A large part of the house was destroyed by a fire which broke out on 9 November 1940. The dome, the central hall, the dining room and the state rooms on the east side were entirely destroyed. Antonio Pellegrini's ceiling decoration, the Fall of Phaeton, was lost when the dome collapsed. In total, twenty pictures (including two Tintorettos) and several valuable mirrors were lost. The fire took the Malton and York Fire Brigades eight hours to bring under control. Some of the devastated rooms have been restored over the following decades. In 1960–61 the dome was rebuilt, and in the following couple of years Pellegrini's Fall of Phaeton was recreated on the underside of the dome. The East Wing remains a shell, although it has been re-roofed. In 2009 an underwater ground-source heat recovery system was installed under the castle's lake that halved the heating bill. According to figures released by the Association of Leading Visitor Attractions, over 269,000 people visited Castle Howard in 2019.


Castle Howard with fountain
Atlas Fountain by John Thomas, with the main house behind

Castle Howard has extensive and diverse gardens. There is a large formal garden immediately behind (i.e., on the south side of) the house. The house is prominently situated on a ridge and this was exploited in the development of an English landscape park, which adjoins and opens out from the formal garden. The gardens are Grade I listed on the National Register of Historic Parks and Gardens.

Two major garden buildings are set in this landscape: the Temple of the Four Winds at the end of the garden, and the Mausoleum in the park. There is a lake on either side of the house. There is a woodland garden, Ray Wood (formerly Wray Wood), immediately east of the house, and a walled garden which contains decorative rose and flower gardens. The Ray Wood walls date from the 18th century and were restored in 2007.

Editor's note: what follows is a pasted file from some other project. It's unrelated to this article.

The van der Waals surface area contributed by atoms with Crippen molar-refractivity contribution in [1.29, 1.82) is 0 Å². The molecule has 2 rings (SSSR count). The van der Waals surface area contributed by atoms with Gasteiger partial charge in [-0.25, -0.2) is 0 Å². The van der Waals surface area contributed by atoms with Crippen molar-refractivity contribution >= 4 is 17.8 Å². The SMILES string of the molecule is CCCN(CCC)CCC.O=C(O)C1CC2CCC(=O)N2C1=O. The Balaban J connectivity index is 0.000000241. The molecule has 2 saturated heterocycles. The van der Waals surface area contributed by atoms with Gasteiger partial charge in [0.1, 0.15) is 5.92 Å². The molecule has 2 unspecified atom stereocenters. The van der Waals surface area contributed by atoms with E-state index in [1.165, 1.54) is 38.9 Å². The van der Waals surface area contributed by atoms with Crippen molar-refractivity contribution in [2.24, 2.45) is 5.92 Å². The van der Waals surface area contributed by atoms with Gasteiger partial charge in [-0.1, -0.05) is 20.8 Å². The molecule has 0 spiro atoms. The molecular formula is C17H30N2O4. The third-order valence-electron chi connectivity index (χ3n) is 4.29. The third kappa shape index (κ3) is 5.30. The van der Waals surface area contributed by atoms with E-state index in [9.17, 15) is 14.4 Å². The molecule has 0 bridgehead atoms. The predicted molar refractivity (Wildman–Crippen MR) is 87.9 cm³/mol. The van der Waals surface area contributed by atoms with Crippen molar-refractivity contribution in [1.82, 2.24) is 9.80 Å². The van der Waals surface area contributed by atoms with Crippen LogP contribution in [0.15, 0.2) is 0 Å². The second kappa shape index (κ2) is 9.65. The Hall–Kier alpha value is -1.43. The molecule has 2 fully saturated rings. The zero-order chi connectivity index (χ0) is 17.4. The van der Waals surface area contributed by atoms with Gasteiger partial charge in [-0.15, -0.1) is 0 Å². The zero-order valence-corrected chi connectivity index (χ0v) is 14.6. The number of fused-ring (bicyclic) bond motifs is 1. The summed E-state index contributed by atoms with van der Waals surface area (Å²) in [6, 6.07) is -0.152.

Further buildings outside the preserved gardens include Nicholas Hawksmoor's Pyramid, restored in 2015, an obelisk, and several follies and eyecatchers in the form of fortifications which have been restored in recent years; these include Carrmire Gate and Pyramid Gate. In nearby Pretty Wood, there are two more monuments, The Four Faces and a smaller pyramid by Hawksmoor.

Located on the estate, but operating separately from the house and gardens and run by an entirely independent charitable trust, is the 127 acres (51 ha) Yorkshire Arboretum.

Listed status

The house is Grade I listed and there are many other listed structures on the estate, several of which are on the Heritage at Risk Register.


See also

Kids robot.svg In Spanish: Castillo de Howard para niños

  • Hampton National Historic Site, an 18th-century US mansion said to have been inspired by Castle Howard.
  • Castle Howard railway station
  • A more detailed architectural appraisal of Castle Howard is at John Vanbrugh.
  • List of Baroque residences
kids search engine
Castle Howard Facts for Kids. Kiddle Encyclopedia.